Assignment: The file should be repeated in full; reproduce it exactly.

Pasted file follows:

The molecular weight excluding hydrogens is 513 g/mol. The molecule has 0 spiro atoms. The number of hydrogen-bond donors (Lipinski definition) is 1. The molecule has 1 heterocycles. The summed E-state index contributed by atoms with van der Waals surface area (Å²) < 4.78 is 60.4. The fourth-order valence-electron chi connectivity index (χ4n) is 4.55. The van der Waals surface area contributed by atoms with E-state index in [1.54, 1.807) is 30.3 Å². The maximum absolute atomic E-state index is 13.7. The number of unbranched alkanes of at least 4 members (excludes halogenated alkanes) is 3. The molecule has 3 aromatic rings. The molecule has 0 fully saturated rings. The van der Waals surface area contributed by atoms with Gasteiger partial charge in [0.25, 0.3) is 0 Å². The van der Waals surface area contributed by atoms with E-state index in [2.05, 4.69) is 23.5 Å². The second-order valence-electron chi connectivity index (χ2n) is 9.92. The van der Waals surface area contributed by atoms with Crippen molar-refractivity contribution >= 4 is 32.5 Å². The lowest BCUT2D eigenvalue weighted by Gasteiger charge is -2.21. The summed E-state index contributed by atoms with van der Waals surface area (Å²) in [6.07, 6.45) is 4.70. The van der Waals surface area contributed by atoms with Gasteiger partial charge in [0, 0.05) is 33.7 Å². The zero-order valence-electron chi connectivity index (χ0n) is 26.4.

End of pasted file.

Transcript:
The molecular weight excluding hydrogens is 513 g/mol. The molecule has 0 spiro atoms. The number of hydrogen-bond donors (Lipinski definition) is 1. The molecule has 1 heterocycles. The summed E-state index contributed by atoms with van der Waals surface area (Å²) < 4.78 is 60.4. The fourth-order valence-electron chi connectivity index (χ4n) is 4.55. The van der Waals surface area contributed by atoms with E-state index in [1.54, 1.807) is 30.3 Å². The maximum absolute atomic E-state index is 13.7. The number of unbranched alkanes of at least 4 members (excludes halogenated alkanes) is 3. The molecule has 3 aromatic rings. The molecule has 0 fully saturated rings. The van der Waals surface area contributed by atoms with Gasteiger partial charge in [0.25, 0.3) is 0 Å². The van der Waals surface area contributed by atoms with E-state index in [2.05, 4.69) is 23.5 Å². The second-order valence-electron chi connectivity index (χ2n) is 9.92. The van der Waals surface area contributed by atoms with Crippen molar-refractivity contribution >= 4 is 32.5 Å². The lowest BCUT2D eigenvalue weighted by Gasteiger charge is -2.21. The summed E-state index contributed by atoms with van der Waals surface area (Å²) in [6.07, 6.45) is 4.70. The van der Waals surface area contributed by atoms with Gasteiger partial charge in [0, 0.05) is 33.7 Å². The zero-order valence-electron chi connectivity index (χ0n) is 26.4.